This blog post was contributed by Carolina Sarria, an Education Abroad peer advisor who helped other Longhorns begin their own transformative education abroad adventures.
It’s been almost one year since I completed my year abroad in France. I spent Fall 2018 in the IRG program in Paris, France (for the first 3 weeks) followed by the rest of the semester at Sciences Po in Reims. I spent the spring 2019 semester in Strasbourg at the Institute for Field Education (IFE) internship program.
Both programs were incredibly worthwhile and meaningful to me, because my French skills improved so much, and I made lifelong friendships with both international and American students. I learned so much from my host families as well as from my courses and internship (done in French!), which was definitely scary but truly rewarding.
I still can’t believe how quickly time passed by that year. A lot of thoughts crossed my mind before leaving the United States in July 2018: What if I didn’t like my experience and ended up not going back for the spring semester? What if I missed out on important events and experiences back home?
Well, I’m extremely glad I went back in the spring because my semester in Strasbourg ended up being my favorite out of all the semesters in my undergrad career. It’s such a beautiful city, and I thought it was just large enough to have exciting events to go to and things to explore, but not so big that you’d feel overwhelmed by it all. Through IFE, I took courses in international relations, history, and sociology alongside other American students (but none were from Texas!), who were just as interested in the French language and culture as I was.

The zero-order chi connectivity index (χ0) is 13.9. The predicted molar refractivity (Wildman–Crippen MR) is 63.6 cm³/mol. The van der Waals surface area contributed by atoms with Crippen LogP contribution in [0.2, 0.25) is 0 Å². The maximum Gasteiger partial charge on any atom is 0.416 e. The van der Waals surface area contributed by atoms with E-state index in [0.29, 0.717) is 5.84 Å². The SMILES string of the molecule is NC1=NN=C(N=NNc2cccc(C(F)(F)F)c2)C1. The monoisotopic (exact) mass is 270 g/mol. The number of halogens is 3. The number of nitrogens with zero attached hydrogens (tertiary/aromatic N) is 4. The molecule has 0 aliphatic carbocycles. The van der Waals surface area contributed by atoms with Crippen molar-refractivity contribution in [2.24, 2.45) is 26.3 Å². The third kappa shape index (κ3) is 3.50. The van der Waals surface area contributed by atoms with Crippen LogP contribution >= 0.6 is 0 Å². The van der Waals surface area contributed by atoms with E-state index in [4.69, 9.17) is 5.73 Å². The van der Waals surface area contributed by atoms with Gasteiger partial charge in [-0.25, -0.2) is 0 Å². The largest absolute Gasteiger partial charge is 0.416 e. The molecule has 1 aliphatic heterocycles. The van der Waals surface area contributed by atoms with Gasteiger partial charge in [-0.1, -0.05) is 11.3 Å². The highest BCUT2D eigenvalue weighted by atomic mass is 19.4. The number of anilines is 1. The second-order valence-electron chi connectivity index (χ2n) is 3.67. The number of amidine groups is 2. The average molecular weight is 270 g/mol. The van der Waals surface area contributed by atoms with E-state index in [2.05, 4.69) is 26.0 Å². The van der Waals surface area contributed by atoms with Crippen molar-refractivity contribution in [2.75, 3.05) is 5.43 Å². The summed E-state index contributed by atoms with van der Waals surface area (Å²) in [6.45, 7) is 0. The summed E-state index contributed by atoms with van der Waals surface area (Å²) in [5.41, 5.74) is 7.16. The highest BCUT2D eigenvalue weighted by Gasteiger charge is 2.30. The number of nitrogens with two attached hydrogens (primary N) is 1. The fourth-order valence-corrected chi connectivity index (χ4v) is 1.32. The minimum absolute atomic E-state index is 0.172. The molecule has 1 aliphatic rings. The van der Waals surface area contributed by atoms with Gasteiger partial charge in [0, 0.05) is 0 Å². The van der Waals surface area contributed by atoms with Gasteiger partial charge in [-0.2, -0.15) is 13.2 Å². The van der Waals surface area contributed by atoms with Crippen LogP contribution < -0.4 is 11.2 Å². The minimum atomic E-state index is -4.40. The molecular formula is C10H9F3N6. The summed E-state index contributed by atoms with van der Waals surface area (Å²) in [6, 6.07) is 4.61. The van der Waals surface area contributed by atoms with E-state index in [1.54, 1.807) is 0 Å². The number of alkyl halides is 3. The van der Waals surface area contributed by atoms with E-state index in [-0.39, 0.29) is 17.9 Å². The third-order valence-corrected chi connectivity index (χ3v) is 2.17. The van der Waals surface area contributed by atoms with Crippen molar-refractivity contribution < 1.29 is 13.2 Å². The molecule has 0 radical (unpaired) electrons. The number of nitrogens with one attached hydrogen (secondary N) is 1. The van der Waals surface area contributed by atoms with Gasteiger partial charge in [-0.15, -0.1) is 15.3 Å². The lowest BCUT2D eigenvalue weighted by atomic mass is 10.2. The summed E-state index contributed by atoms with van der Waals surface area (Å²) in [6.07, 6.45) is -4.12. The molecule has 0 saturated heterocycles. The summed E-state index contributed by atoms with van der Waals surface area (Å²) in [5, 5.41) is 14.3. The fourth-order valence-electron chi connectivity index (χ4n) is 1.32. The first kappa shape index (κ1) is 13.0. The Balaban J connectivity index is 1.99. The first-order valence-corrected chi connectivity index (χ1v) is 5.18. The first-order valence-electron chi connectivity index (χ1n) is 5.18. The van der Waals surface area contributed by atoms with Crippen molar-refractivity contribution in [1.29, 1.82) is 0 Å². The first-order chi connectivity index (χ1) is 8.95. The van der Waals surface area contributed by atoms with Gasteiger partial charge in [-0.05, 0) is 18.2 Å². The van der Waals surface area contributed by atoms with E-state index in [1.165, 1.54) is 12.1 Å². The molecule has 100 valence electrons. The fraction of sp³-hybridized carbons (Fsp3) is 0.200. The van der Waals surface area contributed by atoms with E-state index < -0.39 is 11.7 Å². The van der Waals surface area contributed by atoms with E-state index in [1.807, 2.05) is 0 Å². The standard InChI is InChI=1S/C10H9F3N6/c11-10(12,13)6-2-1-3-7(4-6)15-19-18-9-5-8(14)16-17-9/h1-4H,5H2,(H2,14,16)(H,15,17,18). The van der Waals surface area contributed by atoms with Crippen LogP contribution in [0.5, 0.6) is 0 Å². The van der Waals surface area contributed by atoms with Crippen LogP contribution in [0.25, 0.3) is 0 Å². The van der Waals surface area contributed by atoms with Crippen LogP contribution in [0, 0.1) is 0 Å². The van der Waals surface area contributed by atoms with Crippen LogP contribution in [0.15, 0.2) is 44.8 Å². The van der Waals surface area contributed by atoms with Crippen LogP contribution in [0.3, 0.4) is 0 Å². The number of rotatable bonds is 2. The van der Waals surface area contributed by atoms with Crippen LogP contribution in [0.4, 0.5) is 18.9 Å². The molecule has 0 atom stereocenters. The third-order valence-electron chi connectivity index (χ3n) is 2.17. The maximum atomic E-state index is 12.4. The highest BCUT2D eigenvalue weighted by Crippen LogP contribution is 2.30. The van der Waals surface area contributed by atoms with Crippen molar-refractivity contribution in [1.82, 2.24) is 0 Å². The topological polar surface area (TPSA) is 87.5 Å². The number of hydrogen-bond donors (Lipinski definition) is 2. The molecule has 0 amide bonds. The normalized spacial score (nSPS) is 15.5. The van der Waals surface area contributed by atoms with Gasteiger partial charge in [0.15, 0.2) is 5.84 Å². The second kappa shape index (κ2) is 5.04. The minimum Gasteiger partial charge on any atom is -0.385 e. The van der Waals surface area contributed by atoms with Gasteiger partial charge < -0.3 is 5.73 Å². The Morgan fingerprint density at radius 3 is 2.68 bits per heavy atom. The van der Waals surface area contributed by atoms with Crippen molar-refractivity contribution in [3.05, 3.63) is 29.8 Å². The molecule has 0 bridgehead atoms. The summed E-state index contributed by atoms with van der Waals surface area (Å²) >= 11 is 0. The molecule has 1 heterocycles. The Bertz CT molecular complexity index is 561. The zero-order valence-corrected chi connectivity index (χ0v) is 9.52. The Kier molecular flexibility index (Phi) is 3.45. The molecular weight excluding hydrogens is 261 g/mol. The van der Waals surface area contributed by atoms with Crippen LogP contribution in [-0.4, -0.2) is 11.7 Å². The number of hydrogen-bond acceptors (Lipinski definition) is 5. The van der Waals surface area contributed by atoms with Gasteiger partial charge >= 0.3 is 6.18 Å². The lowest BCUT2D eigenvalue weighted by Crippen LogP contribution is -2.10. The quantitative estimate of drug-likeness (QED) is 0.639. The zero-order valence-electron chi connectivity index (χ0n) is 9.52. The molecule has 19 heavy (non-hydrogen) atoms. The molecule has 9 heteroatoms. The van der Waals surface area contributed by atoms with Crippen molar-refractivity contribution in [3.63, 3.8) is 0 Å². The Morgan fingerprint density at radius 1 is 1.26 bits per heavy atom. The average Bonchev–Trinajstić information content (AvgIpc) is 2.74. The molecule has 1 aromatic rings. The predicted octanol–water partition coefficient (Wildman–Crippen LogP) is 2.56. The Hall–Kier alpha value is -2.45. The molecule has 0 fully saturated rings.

When we started our internships, I was extremely nervous, but from the very start there were a few colleagues of mine who made it clear that I could shadow them and ask for help at any point. My internship site, the Association Oberholz of GROUPE SOS, is a social services organization that assists unaccompanied migrant youth who come to France from other countries, mostly from the Middle East and Francophone Africa. It was an enriching experience for me to help these youth at the individual level and to be able to put faces and names to the migration statistics tossed around in public discourse.
My time at IFE culminated with a 30-page reflection and research paper discussing the status of the youth at Oberholz and their social integration in France. While I’m proud of this mémoire I wrote, the best part of the experience were the relationships I had with the people I met: my host grandma, the students and staff at IFE, and the people at Oberholz who welcomed me into their world, including the director, my mentor, and the youth themselves.